Welcome back to this week’s transcribed edition of Equity.
This week, TechCrunch’s Danny Crichton filled in for co-host Alex Wilhelm – who was out in preparation for his wedding this weekend – joining Kate to cover the big news of the week.
Kate and Danny dive straight into Slack’s IPO and the implications of its direct listing strategy, before shifting gears to discuss the launch of Facebook’s new ‘Libra’ cryptocurrency and the VCs backing the initiative.
The duo then took a look at Lime’s latest fundraising efforts and the potential headwinds facing scooter companies with an appetite for capital. Lastly, Kate and Danny talk about underappreciated tensions for founders, including getting pushed out of their own companies and handling their own salaries.
Crichton: Talking about founders and compensation, our correspondent, Ron Miller, talked to a bunch of VCs to ask how are founders paying themselves today? Obviously, the cost of living in the Bay Area, in New York and other startup hubs has increased dramatically. So VCs have had to become acutely aware of their founders’ financial means.
One of the things that really came out of this survey though, from my perspective, was just how high the numbers are. We surveyed small number. We put it out in the interviews. It came out to post-Series A people are starting to get paid around 200K. But the numbers, even a couple of years ago, I seem to recall was like $120 was the magic number around the Series A, $90K if you had a serious seed fund and like $60 to $80 if you are just getting started.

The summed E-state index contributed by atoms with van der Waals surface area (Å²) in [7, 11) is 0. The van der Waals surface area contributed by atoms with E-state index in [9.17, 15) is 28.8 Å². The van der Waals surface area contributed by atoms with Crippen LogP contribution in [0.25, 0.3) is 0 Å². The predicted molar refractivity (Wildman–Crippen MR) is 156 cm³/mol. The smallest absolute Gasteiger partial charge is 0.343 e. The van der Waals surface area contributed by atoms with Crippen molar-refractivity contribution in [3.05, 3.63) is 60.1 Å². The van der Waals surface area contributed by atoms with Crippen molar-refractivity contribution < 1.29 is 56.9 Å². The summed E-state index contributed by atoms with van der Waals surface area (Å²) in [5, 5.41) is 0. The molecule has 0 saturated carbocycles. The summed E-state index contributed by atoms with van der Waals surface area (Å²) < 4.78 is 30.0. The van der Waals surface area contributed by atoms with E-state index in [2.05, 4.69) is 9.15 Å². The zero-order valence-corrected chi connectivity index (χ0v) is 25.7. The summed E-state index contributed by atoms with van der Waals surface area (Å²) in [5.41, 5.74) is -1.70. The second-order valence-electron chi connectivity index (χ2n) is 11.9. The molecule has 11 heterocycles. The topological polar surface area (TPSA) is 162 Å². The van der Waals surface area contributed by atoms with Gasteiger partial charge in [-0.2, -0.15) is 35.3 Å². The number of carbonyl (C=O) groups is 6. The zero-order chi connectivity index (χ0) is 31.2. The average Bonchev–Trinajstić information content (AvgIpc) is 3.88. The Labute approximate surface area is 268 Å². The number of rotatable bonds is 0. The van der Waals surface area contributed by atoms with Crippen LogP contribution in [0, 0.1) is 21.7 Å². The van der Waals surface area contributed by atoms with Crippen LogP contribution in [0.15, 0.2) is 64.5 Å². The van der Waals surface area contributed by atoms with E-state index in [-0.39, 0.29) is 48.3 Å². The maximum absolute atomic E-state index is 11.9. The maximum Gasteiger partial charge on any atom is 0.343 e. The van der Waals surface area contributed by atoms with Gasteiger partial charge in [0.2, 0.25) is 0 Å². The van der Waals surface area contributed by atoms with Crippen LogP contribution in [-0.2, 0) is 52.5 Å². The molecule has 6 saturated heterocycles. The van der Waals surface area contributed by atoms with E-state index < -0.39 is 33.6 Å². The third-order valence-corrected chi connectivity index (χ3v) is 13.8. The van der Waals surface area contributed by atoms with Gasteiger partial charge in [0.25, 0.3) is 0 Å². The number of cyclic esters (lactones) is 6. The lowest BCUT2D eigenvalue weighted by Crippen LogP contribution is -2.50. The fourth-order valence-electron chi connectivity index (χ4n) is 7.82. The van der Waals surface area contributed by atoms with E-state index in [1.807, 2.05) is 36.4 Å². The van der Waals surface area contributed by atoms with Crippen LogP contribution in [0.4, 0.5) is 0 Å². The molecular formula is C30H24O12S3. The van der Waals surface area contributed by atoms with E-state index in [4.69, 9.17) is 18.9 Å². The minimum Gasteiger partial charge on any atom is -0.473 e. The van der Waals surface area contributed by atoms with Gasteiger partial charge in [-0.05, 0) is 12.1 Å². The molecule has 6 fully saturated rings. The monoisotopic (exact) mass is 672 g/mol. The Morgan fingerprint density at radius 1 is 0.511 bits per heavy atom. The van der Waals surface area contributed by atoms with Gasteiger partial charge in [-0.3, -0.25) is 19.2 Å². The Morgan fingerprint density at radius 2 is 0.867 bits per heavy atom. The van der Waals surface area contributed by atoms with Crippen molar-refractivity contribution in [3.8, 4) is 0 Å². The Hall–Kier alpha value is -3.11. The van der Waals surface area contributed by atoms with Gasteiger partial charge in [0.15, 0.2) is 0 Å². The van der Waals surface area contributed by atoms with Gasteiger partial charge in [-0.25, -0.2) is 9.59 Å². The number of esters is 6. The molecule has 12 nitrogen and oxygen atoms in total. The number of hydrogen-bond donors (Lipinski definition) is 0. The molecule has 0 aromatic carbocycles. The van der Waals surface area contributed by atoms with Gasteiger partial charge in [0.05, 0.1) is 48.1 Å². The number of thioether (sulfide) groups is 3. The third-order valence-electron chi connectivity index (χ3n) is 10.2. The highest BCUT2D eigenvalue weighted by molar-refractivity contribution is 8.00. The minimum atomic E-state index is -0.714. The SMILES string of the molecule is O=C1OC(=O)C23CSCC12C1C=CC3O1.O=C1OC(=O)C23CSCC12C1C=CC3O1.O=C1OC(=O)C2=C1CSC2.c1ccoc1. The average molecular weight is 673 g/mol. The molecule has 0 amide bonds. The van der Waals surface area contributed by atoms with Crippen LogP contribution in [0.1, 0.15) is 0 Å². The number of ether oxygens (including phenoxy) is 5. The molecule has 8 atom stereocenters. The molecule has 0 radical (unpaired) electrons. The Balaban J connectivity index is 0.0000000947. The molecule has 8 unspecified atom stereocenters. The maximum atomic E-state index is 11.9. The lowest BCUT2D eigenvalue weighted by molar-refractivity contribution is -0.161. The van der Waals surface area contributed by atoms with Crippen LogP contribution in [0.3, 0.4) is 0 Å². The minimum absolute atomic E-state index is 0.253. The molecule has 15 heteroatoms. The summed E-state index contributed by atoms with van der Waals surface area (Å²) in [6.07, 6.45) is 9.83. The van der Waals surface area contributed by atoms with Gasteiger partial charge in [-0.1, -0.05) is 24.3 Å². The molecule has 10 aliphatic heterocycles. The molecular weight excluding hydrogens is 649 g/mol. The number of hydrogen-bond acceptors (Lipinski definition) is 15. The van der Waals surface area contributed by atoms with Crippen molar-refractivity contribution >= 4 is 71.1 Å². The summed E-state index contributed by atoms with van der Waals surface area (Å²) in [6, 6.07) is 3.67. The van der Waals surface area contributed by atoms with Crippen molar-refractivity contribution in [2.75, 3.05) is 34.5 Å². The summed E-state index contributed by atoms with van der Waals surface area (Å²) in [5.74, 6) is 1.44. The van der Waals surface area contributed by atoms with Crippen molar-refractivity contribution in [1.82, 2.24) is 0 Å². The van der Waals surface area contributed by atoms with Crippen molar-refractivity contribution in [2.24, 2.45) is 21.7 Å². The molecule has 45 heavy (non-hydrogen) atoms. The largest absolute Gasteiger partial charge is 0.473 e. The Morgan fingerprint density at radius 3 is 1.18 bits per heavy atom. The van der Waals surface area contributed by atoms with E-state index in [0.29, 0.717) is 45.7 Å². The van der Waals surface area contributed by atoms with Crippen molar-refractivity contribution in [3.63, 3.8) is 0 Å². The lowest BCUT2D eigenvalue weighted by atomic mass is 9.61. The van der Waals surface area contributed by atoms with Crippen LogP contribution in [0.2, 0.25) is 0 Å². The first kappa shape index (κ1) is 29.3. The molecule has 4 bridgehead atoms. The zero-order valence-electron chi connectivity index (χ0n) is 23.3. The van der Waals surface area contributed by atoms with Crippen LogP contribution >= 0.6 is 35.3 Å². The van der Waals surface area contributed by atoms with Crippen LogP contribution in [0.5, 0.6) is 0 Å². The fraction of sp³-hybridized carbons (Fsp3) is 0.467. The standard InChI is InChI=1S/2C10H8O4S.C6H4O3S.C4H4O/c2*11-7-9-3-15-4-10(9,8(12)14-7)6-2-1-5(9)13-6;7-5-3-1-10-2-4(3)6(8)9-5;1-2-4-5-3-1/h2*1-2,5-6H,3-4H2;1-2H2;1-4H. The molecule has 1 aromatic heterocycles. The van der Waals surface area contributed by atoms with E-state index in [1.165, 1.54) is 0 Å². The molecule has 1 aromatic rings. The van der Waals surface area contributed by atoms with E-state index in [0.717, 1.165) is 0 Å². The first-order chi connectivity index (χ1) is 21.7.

But the numbers that we saw out of this were significantly higher. I think that shows a lot about how the cost of living has just continued to creep up in San Francisco and in New York.
Clark: Yeah. I think the point is made in the story. If you live in San Francisco and you’re paying a mortgage and you have kids, of course, you need to make six figures really to get by, which is just an unfortunate reality. I can’t say I was surprised by how those salaries looked. Seeing $125K for a founder, if anything, I thought was maybe a little low.
But it reminded me of, nearly a year ago at this point, when I wrote something on how much VCs are paid. I had written it based off data that was provided to me from a consulting firm. People were just up in arms at what I had written because, and I understand looking back, I think it grouped VCs together as VCs who work at really big funds who are getting the 2% carry out of a multi-billion dollar fund and who are paid a lot more.
And there are of course VCs who run seed funds or any kind of fund. There are many different sizes of VC funds. Some VCs actually don’t have a salary at all and are up against the same challenges, if not even more difficult challenges, of a startup founder.
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Kate Clark: Hello, and welcome back to Equity, TechCrunch’s venture capital-focused podcast. My co-host, Alex, is getting married this weekend so he’s not with us today, unfortunately. But we’ve got TechCrunch editor, Danny Crichton on the line. Danny, how are you?